The gulf I have in mind was brought back to the forefront of my mind when Susan Lim, a reputable Christian historian at Biola recently wrote an article about religion and the Founding Fathers for Christianity Today. Lim wrote,
"Washington’s successor, John Adams, was born into a devout Christian family and raised to carry on Puritan traditions. The second president of the United States never wavered away from his faith, nor did he ever see any conflict in being both an independent thinker and committed Christian. As David McCullough recounts in his Pulitzer Prize-winning biography, Adams regularly boasted of his Puritan ancestry, sometimes bordered on legalism (he often refused to travel on the Sabbath), and occasionally cast stones against those he deemed less spiritual than himself. For example, Adams made it a point to highlight Jefferson’s nontraditional religious convictions when they both vied for the presidency."
This surprised me, because I believed it was fairly well established that Adams was basically a U/unitarian (did not believe in the Trinity) unlike the Puritans, though he may have remained in Puritan Congregationalist churches. I wrote the following email to Susan (actually, I emailed "Dr. Lim" who graciously told me to call her Susan):
"I have no doubt that Adams was a man of faith and may have valued his Puritan heritage, but it seems to me that we have it pretty decisively in his own words that he was a Unitarian and (perhaps a bit more ambiguously) that he also had serious reservations about the incarnation. I appreciate the fact that there is some disagreement on this, but it mostly seems to come from American Filiopietists with political agendas. I'm not sure how you say that he "was born into a devout Christian family and raised to carry on Puritan traditions. The second president of the United States never wavered away from his faith, nor did he ever see any conflict in being both an independent thinker and committed Christian." I guess I can sort of spin this in a way, but I think it is liable to mislead many readers."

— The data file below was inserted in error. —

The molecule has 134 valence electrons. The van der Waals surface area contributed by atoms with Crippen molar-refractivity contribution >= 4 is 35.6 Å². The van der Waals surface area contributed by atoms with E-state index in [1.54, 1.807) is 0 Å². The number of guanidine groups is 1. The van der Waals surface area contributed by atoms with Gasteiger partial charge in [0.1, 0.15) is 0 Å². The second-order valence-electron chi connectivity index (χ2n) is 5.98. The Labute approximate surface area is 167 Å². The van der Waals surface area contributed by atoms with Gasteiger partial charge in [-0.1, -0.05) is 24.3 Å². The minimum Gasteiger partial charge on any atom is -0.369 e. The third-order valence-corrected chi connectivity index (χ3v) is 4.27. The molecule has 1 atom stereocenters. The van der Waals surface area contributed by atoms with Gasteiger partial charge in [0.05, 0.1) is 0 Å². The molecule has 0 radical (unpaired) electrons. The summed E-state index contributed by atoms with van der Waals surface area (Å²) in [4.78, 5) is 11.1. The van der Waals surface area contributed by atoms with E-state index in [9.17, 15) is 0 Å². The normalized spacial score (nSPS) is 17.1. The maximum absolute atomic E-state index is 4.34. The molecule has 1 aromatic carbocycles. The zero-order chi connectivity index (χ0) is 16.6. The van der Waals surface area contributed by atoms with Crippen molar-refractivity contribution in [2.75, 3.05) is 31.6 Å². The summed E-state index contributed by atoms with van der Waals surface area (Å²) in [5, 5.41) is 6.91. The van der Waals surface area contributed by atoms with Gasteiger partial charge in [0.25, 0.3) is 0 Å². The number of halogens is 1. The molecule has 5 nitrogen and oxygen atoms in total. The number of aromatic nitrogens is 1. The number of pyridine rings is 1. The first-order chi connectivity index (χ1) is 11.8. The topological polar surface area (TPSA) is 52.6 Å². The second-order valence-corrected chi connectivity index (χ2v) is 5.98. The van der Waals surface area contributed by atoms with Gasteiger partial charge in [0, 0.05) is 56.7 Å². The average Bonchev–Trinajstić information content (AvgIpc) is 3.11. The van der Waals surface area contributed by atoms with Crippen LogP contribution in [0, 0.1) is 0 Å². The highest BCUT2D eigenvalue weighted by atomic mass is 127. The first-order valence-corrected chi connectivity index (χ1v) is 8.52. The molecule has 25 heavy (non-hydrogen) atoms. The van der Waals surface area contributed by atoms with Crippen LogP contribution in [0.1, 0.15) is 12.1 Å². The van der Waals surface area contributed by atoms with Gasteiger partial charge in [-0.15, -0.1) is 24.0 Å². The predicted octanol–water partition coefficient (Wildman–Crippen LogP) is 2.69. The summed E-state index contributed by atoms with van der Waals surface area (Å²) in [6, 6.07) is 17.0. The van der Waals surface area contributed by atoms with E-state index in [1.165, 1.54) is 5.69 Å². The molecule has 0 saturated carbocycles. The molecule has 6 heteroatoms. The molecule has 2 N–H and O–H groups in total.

Susan responded: "No doubt, the term "Puritan" is a messy one. I shy away from it in my research. I used it here because I assume that the majority of the readers aren't academics, and the term "Congregational" won't resonate with as many readers. Puritanism has come to mean so many things to so many people; and as I'm sure you know, many of the social constructs of Puritanism were made in the 19th C (largely through fiction) to comment on Victorian society (by using Puritans as actors). Or, as Mencken wrote, that Puritanism is thought of as the haunting fear that someone, somewhere may be happy. Of course we know that this obviously doesn't do the Puritans justice. What I meant was that John Adams hailed from a Puritan/Congregational family, and remained committed to his Congregational church. Yes, that church (along with many other Congregationalist churches) moved towards Unitarianism by the mid-18th C, but I didn't want to go into the development of Congregationalism (or Puritanism, if you will) here."
Note that if this is true, Adams was in the advance guard of a group of Puritan Congregationalists who rejected the the doctrine of the Trinity that had defined Christian Orthodoxy for around 1400 years. At the time, many/most U/unitarians did consider themselves Christians and their services of worship would have resembled Trinitarian Puritans' services a great deal. Susan Lim is a knowledgeable scholar. She also possesses the virtue of inclusion in her approach to John Adams and Christianity (something many contemporary Christians could learn from). I don't believe she was trying to fool anyone. However, I still think this way of writing about things plays into the hands of those who have a political agenda and are also much sloppier in their characterizations of the faith of the founders.
The point is that in the "translation" process that most historians use when writing for a popular audience (and, keep in mind that many popular writers are also writing history without the benefit of education in the discipline), a great deal of the nuances are left out.
To review some of the complications about this, check out this post from the American Creation blog, and then read this one. It might be worthwhile looking at some of the comments as well.